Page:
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Ten things to note from MLS Week 25

Sweeping up after the MLS weekend party, here are 10 things I found lying around:

1. Mis-Firing. Let's quickly review the Chicago Fire goals from the past month. Don't worry, it won't take long -- just three to cover from the past five matches.

One came after a Houston Dynamo botched clearance. Another happened with Red Bull fullback Diego Jimenez's ridiculous clearance turned into an easy Fire tally. The third was well-taken by Chicago's John Thorrington, although the L.A. Galaxy back line was graciously compliant, bequeathing plenty of shooting space.

The point is, Chicago's attack stinks right now. No one seems to want to talk about it, but Cuauhtemoc Blanco is all but invisible these days. He isn't moving well off the ball, and the result is no goals and one assist since June 7 (and that one assist came courtesy of the Dynamo's bad moment).

Chicago will probably make the playoffs on the strength of the league's best defense. The two goals allowed Sunday to Colorado were due to Jon Busch's rare, bad day in goal. But in the postseason, the offense simply must be better, because what Denis Hamlett's club has right now won't get the Bridgeview bunch past Columbus or New England.

2. No longer on the Mapp. One issue in Chicago is Justin Mapp's continued underachievement. Mapp, 22, was in the national team picture just a few months ago. Now you could scratch up quite a list of versatile, young American attackers who have lapped Mapp, including Columbus' Robbie Rogers, D.C. United's Santino Quaranta, Houston's Stuart Holden and Brad Davis and Chicago's Thorrington.

3. Christian Gomez's butt must be sore. Colorado is 3-2 since interim manager Gary Smith benched playmaker Christian Gomez. What's good for the Rapids in the short term raises bigger-picture questions, such as whether they got snookered into accepting damaged goods.

Colorado isn't the only MLS club that may need to vet important roster choices a little more closely. In Kansas City, veterans Claudio Lopez, Carlos Marinelli and Kerry Zavagnin were all on the bench to start the 2-0 win over Los Angeles. That's a significant chunk of salary tethered to the sideline.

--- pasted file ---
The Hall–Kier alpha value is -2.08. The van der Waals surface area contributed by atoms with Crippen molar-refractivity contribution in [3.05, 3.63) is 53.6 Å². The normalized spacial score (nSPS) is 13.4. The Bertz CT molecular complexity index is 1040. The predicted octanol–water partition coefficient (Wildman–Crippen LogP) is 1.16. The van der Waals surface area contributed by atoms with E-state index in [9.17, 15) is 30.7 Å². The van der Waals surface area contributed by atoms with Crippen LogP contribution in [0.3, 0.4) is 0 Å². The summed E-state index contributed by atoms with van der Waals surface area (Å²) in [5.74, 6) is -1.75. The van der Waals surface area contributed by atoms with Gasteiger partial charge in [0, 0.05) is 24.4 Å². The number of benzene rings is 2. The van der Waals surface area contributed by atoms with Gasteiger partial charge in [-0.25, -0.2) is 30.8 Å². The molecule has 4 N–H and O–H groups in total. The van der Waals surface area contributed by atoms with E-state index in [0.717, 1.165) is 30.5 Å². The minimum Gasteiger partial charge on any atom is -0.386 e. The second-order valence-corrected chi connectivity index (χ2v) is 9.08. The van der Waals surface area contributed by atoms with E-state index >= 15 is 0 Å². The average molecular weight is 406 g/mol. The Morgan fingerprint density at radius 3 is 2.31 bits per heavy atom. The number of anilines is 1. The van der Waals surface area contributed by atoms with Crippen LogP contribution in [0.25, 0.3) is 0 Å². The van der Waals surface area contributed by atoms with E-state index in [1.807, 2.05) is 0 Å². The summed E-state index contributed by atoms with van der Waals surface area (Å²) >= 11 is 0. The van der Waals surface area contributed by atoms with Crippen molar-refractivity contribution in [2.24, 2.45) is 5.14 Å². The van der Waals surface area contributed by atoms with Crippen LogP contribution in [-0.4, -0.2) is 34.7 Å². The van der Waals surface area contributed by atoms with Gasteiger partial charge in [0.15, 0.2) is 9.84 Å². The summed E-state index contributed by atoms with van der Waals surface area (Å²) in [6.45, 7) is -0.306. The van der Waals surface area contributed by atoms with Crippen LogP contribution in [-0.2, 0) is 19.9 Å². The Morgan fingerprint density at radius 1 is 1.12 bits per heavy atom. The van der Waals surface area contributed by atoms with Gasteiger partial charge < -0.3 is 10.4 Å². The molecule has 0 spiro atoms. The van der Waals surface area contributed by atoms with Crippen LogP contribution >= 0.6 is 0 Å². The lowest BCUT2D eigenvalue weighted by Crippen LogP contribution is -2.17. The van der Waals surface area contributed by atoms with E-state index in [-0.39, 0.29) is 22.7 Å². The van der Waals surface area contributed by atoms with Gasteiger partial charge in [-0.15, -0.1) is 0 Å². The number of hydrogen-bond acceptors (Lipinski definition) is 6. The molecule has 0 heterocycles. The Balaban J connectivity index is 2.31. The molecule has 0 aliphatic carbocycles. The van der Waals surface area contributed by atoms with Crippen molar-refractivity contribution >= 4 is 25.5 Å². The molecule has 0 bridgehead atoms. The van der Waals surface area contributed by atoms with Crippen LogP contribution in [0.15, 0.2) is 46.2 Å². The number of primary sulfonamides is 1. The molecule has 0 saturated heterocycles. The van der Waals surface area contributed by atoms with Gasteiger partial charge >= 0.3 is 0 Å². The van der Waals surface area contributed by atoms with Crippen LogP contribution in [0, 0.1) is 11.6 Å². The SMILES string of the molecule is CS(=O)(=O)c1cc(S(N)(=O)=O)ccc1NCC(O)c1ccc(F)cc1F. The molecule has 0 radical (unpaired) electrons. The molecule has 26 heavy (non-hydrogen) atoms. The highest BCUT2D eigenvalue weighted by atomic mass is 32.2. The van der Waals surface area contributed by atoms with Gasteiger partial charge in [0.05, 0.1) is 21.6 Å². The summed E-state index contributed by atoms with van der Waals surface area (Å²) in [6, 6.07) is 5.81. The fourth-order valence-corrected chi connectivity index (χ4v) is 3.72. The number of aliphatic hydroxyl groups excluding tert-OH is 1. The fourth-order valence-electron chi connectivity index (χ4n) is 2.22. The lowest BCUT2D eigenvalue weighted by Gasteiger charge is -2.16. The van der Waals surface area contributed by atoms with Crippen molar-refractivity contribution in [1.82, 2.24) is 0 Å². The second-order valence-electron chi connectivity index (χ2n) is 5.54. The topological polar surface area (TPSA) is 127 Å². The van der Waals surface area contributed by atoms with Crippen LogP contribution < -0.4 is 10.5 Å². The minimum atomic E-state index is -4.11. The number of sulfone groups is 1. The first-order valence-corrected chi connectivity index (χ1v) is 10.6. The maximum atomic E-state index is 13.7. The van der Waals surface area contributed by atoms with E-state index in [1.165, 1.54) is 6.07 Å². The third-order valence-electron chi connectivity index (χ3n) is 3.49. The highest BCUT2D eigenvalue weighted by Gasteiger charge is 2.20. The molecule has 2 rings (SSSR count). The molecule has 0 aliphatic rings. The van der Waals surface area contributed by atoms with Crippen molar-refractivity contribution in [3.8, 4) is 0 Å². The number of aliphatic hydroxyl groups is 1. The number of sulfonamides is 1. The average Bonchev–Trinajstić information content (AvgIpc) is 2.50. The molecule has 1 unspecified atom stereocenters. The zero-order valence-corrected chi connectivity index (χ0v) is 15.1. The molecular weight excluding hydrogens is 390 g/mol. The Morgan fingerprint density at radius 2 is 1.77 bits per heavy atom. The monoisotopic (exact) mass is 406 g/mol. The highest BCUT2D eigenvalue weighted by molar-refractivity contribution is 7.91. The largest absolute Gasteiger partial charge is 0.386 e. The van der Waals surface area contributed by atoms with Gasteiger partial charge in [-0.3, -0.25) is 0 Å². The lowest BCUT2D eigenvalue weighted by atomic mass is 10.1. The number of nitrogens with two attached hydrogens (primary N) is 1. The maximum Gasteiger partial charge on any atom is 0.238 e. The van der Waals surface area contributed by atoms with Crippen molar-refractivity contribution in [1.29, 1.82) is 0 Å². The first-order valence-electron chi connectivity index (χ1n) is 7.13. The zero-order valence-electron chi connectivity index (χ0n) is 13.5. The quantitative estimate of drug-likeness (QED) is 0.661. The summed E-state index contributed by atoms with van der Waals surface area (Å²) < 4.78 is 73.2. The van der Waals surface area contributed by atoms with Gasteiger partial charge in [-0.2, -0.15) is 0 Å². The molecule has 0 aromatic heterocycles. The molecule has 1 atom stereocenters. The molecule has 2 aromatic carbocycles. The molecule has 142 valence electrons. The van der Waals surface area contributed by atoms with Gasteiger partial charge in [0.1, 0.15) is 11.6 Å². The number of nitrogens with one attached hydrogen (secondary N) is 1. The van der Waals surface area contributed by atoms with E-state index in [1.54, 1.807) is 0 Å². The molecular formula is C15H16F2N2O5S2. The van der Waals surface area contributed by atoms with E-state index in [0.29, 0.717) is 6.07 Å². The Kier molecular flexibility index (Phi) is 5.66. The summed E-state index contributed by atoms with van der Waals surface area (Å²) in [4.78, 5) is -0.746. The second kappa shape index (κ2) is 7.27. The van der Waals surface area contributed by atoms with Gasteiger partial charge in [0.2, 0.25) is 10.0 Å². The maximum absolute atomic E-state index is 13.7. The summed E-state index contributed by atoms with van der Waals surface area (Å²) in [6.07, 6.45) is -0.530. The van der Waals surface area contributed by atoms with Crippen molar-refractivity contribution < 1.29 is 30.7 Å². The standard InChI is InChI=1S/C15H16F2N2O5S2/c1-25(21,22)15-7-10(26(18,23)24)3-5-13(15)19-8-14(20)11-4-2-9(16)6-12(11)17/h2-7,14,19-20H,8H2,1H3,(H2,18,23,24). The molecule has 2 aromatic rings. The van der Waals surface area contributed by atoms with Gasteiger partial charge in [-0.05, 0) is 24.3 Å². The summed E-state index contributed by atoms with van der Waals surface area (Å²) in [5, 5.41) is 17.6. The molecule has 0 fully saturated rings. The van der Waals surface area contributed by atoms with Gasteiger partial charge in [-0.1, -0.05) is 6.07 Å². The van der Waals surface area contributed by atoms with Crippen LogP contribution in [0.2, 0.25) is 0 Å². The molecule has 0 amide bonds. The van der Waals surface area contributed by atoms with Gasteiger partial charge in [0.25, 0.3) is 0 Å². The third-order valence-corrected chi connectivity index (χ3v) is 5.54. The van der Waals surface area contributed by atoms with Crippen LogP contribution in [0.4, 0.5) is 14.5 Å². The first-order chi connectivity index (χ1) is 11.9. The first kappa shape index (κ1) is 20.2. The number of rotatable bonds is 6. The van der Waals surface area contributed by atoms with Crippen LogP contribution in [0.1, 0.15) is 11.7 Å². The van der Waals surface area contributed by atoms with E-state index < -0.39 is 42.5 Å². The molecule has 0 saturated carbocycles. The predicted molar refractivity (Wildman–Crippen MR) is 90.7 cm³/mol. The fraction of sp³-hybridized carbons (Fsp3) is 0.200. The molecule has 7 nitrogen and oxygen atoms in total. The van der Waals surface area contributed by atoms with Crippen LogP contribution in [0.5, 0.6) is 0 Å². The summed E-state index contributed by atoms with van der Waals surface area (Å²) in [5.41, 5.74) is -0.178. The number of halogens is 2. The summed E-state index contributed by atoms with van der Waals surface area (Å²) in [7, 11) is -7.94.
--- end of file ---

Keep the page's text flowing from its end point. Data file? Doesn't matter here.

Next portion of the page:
In Dallas, attitude issues recently kept Dax McCarty and Andre Rocha on the bench, although both did start in the weekend's 2-2 draw at RFK.

4. Houston's best in the back. Bobby Boswell's splendid season of redemption is flying a bit below the radar. The former MLS Defender of the Year, who fell out of D.C. United favor last year, kept things stable in Houston to begin the season while partnered with young Patrick Ianni. Now, Boswell is holding things together while Eddie Robinson struggles to gain his feet in a season of injury and performance frustration. (Robinson should have been ejected earlier Saturday against San Jose for a second yellow card offense. He caught a break, but only delayed getting himself tossed out.)

Don't you think United, struggling with Devon McTavish and Marc Burch paired centrally on Saturday, would love to have "Blogging Bobby" back at RFK now?

5. More props for Parkhurst. On the subject of center backs, so much gets made of Michael Parkhurst's defensive abilities in New England, his perfect positioning, his precision pace and balance in the challenge. And rightfully so. So it's easy to overlook Parkhurst's valuable distribution. His passing over distance is well-selected and executed with pinpoint accuracy.